You may have heard about performance measures as a new way of looking at higher ed funding. This has been under discussion for several years but only as an incentive for a relatively small percentage of the budget. But under Governor Bevin’s plan the entire budget could be performance-based. That necessitates a fair and reasonable set of metrics. But there are indications that the governor’s office might choose to dictate the metrics. Given the governor’s view of the purpose of higher education, this possibility should be troubling to all who value the liberal arts. 

Of more immediate concern to the campus, the governor’s budget calls for a 4.5% cut to higher education during the current semester** followed by a 9% cut over the next 30 months. It is not my desire to alarm anyone. But neither do I want to sugar coat what I believe to be the realities of the situation. With ~85% of the university budget comprised of personnel, people and programs are surely in jeopardy.

I think back a few years to the strategic reallocation. That was an effort to sequester ten percent of the budget and I believe most folks found the process difficult. We did not lose those funds, but rather shifted them into new areas that have allowed us to improve faculty salaries among other things. But the current nine percent cut is a not a reallocation; it is lost revenue. Our plans for continued faculty salary increases will be stymied under this plan.

In the short term university administrators will have to conduct a thorough review of the budget. And we should all do what we can to save money. President Benson has hit the brakes on planned increases to Athletics spending. After the General Assembly acts and there is a better understanding of our situation there will be opportunities for faculty input. I encourage the faculty to work closely with the administration to identify any areas of excess in the budget with the hope of preserving to the greatest extent our most important resource – a highly skilled faculty working for the benefit of our students. 

*This is a reference to Rose v Council for Better Education (790 S.W.2d 186, 60 Ed. Law Rep. 1289 (1989)) where the Kentucky Supreme Court ruled that K-12 education was a fundamental right under the constitution – a status not enjoyed by higher education.
** Speaker Greg Stumbo disputes the Governor's ability to make cuts in the current budget without the approval of the General Assembly:

KSN&C readers are reminded that while I currently serve as Chair of the EKU Faculty Senate, the comments made here are my own and do not reflect any actions taken by the Senate nor the opinions of any of its members. As always, all comments made on KSN&C are attributable only to the author.

This from WKYT:
The presidents of eight state funded Kentucky universities spoke to Governor Matt Bevin in a conference call Wednesday morning to discuss budget cuts to education.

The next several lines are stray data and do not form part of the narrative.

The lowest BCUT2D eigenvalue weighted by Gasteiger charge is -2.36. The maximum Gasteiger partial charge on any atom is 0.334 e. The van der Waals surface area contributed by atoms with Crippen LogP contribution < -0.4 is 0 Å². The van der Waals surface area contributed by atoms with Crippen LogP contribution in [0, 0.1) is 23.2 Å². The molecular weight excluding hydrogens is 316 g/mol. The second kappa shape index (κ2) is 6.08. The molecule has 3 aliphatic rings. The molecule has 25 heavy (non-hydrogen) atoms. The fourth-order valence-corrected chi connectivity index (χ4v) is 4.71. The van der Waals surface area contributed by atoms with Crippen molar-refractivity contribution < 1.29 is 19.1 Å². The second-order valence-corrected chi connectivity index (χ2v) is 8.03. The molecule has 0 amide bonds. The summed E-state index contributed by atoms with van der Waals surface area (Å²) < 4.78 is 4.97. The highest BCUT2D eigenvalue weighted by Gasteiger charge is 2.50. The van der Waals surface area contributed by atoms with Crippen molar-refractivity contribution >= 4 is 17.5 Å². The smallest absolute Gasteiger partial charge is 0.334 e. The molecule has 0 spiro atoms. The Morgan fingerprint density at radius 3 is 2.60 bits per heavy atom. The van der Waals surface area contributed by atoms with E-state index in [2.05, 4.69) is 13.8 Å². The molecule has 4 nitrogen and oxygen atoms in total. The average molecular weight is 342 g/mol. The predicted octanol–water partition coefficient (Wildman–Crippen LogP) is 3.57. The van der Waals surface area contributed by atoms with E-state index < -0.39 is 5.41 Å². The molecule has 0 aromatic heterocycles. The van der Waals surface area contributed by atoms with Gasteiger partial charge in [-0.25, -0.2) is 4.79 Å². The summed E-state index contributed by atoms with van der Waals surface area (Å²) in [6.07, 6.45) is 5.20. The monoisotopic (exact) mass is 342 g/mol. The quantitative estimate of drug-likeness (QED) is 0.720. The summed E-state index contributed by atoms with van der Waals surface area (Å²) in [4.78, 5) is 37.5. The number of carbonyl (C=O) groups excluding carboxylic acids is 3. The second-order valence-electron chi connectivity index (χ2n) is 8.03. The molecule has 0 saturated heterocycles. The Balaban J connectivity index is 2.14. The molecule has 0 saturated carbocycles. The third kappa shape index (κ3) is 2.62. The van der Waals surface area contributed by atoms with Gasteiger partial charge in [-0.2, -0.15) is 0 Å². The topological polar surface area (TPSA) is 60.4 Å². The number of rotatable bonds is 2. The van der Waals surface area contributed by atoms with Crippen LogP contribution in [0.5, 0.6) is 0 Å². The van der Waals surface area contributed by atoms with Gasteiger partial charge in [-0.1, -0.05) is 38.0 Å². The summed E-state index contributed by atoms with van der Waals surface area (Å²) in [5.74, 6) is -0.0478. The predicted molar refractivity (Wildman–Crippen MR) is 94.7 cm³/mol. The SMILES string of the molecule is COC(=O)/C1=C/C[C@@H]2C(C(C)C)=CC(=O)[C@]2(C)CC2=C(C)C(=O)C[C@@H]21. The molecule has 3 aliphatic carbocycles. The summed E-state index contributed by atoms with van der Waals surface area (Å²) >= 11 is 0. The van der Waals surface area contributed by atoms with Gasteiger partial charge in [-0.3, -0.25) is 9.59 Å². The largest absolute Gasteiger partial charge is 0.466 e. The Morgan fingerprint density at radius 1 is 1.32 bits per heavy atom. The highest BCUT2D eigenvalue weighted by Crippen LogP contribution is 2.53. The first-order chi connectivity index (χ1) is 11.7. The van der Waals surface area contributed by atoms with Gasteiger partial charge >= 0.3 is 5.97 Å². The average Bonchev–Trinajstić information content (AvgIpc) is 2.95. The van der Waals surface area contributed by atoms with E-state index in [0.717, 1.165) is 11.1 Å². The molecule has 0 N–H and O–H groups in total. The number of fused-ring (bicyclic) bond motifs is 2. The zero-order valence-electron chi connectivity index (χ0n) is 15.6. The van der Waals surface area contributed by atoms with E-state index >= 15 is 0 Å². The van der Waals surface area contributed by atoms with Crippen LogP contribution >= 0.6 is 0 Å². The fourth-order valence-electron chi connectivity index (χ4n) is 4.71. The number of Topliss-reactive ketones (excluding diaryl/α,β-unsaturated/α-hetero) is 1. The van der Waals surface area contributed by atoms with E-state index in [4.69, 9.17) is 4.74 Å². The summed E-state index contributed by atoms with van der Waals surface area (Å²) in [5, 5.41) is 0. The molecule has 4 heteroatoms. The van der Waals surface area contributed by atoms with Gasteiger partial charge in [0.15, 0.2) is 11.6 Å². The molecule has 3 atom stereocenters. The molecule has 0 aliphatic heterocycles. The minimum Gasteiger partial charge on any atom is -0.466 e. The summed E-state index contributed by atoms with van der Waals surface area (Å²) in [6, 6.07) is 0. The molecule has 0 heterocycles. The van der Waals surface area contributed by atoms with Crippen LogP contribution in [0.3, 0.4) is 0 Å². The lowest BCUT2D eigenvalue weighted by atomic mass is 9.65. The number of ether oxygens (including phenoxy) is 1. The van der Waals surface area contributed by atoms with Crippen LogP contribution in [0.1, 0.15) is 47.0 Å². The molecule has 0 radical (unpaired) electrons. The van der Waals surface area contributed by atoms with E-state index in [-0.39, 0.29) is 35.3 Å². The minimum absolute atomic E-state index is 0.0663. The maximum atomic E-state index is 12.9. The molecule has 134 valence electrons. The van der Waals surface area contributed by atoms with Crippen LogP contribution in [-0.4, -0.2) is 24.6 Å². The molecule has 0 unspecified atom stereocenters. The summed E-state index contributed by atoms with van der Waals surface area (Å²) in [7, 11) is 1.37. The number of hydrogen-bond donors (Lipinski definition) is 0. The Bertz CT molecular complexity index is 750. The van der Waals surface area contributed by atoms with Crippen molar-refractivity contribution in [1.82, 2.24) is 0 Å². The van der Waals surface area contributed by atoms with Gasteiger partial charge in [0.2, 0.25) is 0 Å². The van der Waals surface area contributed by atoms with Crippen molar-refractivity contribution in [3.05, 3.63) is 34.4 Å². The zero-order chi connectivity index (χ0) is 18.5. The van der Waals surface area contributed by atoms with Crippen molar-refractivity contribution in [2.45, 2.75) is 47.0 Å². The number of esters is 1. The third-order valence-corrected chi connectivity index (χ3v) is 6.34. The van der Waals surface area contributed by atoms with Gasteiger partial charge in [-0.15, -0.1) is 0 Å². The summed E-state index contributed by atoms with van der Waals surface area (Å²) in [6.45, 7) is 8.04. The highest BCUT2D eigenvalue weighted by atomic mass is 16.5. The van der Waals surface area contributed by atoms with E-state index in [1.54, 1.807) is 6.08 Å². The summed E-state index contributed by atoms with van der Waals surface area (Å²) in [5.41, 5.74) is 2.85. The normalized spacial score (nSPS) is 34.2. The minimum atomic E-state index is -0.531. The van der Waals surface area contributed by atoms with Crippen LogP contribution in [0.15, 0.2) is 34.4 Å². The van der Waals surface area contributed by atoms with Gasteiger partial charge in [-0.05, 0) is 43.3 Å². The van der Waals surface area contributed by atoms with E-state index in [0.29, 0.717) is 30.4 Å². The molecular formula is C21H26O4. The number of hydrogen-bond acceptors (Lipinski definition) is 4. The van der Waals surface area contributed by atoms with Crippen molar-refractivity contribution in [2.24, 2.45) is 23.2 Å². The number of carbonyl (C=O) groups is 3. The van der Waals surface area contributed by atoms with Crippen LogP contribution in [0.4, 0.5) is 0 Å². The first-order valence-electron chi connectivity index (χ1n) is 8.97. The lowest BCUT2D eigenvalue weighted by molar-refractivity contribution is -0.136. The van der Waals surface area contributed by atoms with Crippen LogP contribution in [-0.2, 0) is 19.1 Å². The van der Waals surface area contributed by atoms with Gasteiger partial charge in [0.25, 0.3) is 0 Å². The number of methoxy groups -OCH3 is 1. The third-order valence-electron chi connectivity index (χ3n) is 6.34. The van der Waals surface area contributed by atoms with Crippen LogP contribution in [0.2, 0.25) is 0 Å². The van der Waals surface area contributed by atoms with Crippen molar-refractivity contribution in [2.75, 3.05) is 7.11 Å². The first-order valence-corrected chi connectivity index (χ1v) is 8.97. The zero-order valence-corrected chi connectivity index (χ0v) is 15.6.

On Tuesday Bevin released his budget plan for the next two years. It includes budget cuts for almost all state agencies, including money going to state universities.

"There are significant fiscal challenges that the governor and our state are facing and he spoke with great passion last night about the serious challenge that exists with pensions in our system with both teachers and workers," said Jay Blanton, spokesperson for the University of Kentucky.

The conference call focused on the proposed cuts and Bevin's plan to implement performance based funding for universities. That move would mean the funding provided to state universities from the general fund would be distributed based on performance criteria. The governor says that criteria will be developed in collaboration with university leadership.

"They didn't get into a lot of detail," Blanton said. "He was very open and cordial about the idea that he wants input and feedback and he wants the presidents to engage with him and his administration about what he wants a performance funding model to look like."
The cut in funding has led students and their families to wonder if that decrease in funding for universities could lead to an increase in the cost of tuition.

"I would say nothing is on or off the table right now," Blanton said. "We've got to assess everything, we're not looking to absorb cuts by disproportionately placing it on student and their families."
A sentiment students agree with.

"Bogging down students ability to pay for tuition, causing obstacles, it really gets in the way of, like, getting the general education purpose of coming to college to learn," said Marvin Anderson, a student from Radcliffe.

At UK those cuts mean a $12.6 million cut between now and June 30, with more to follow.

Below are letters from Eastern Kentucky University President Michael Benson and University of Kentucky President Eli Capilouto in response to the proposed budget cuts.

Undoubtedly you have all read or heard about Governor Bevin’s budget presentation made last evening to the General Assembly.  I was there with my fellow university presidents and all eight of us held a conference call this morning with the Governor and members of his staff. The bill on our State’s pension crisis has come due, and the Governor stressed repeatedly last evening that he will not borrow to get Kentucky out of this hole. In short, he intends to direct $1.1 billion to the pension system without raising taxes. 
What the Governor presented will certainly pose challenges to us, both in the short and long term.  Our acute and most pressing task is to carve 4.5% out of our current budget mid-year in this fiscal cycle.  Moving forward, we must carve out 9% out of our budget over the next 30 months.  This 9% is off our total baseline as currently appropriated; our annual state appropriation is approximately $68 million.  By 2020 ALL of our state appropriation will be subject to performance funding metrics, and these standards will be developed over the next several months and applied over the next two biennia.
While the Governor chose to exempt several state agencies from the $650 million in reductions, unfortunately higher education was not one of them.  Governor Bevin outlined a whole host of agencies and initiatives to fund and all of them are commendable (e.g., increased pay for police officers and other public safety personnel, reduction in caseloads for social workers, additional resources for prosecutors, and no cuts to Medicaid, etc.). We applaud him for protecting the most vulnerable in our population.